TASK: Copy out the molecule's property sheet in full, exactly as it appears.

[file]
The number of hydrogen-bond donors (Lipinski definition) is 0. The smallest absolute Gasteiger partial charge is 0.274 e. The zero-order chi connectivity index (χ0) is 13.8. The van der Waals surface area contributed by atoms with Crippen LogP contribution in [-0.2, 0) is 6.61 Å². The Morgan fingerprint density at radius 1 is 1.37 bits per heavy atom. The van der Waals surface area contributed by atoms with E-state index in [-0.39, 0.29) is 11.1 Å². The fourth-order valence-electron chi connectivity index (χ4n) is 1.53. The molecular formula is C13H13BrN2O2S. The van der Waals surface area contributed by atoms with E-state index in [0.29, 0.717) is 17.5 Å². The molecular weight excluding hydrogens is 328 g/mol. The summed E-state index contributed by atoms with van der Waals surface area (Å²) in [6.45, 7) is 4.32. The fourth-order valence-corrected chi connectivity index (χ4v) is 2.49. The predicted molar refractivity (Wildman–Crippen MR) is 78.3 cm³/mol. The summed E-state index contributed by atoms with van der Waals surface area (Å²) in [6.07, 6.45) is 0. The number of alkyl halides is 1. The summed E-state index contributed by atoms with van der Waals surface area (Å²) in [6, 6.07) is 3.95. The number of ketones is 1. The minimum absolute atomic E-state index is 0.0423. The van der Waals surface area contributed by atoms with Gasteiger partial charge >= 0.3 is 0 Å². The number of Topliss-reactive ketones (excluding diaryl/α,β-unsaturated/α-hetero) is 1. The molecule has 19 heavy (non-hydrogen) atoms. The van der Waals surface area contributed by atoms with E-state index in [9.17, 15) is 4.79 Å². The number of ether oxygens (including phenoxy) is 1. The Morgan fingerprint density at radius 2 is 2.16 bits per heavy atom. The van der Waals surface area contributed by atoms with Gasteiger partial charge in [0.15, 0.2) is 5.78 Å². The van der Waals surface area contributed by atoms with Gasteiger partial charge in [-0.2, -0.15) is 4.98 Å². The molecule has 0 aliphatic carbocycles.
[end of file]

The number of hydrogen-bond donors (Lipinski definition) is 0. The smallest absolute Gasteiger partial charge is 0.274 e. The zero-order chi connectivity index (χ0) is 13.8. The van der Waals surface area contributed by atoms with Crippen LogP contribution in [-0.2, 0) is 6.61 Å². The Morgan fingerprint density at radius 1 is 1.37 bits per heavy atom. The van der Waals surface area contributed by atoms with E-state index in [-0.39, 0.29) is 11.1 Å². The fourth-order valence-electron chi connectivity index (χ4n) is 1.53. The molecular formula is C13H13BrN2O2S. The van der Waals surface area contributed by atoms with E-state index in [0.29, 0.717) is 17.5 Å². The molecular weight excluding hydrogens is 328 g/mol. The summed E-state index contributed by atoms with van der Waals surface area (Å²) in [6.45, 7) is 4.32. The fourth-order valence-corrected chi connectivity index (χ4v) is 2.49. The predicted molar refractivity (Wildman–Crippen MR) is 78.3 cm³/mol. The summed E-state index contributed by atoms with van der Waals surface area (Å²) in [6.07, 6.45) is 0. The number of alkyl halides is 1. The summed E-state index contributed by atoms with van der Waals surface area (Å²) in [6, 6.07) is 3.95. The number of ketones is 1. The minimum absolute atomic E-state index is 0.0423. The van der Waals surface area contributed by atoms with Gasteiger partial charge >= 0.3 is 0 Å². The number of Topliss-reactive ketones (excluding diaryl/α,β-unsaturated/α-hetero) is 1. The molecule has 19 heavy (non-hydrogen) atoms. The van der Waals surface area contributed by atoms with E-state index in [9.17, 15) is 4.79 Å². The number of ether oxygens (including phenoxy) is 1. The Morgan fingerprint density at radius 2 is 2.16 bits per heavy atom. The van der Waals surface area contributed by atoms with Gasteiger partial charge in [0.15, 0.2) is 5.78 Å². The van der Waals surface area contributed by atoms with Gasteiger partial charge in [-0.2, -0.15) is 4.98 Å². The molecule has 0 aliphatic carbocycles.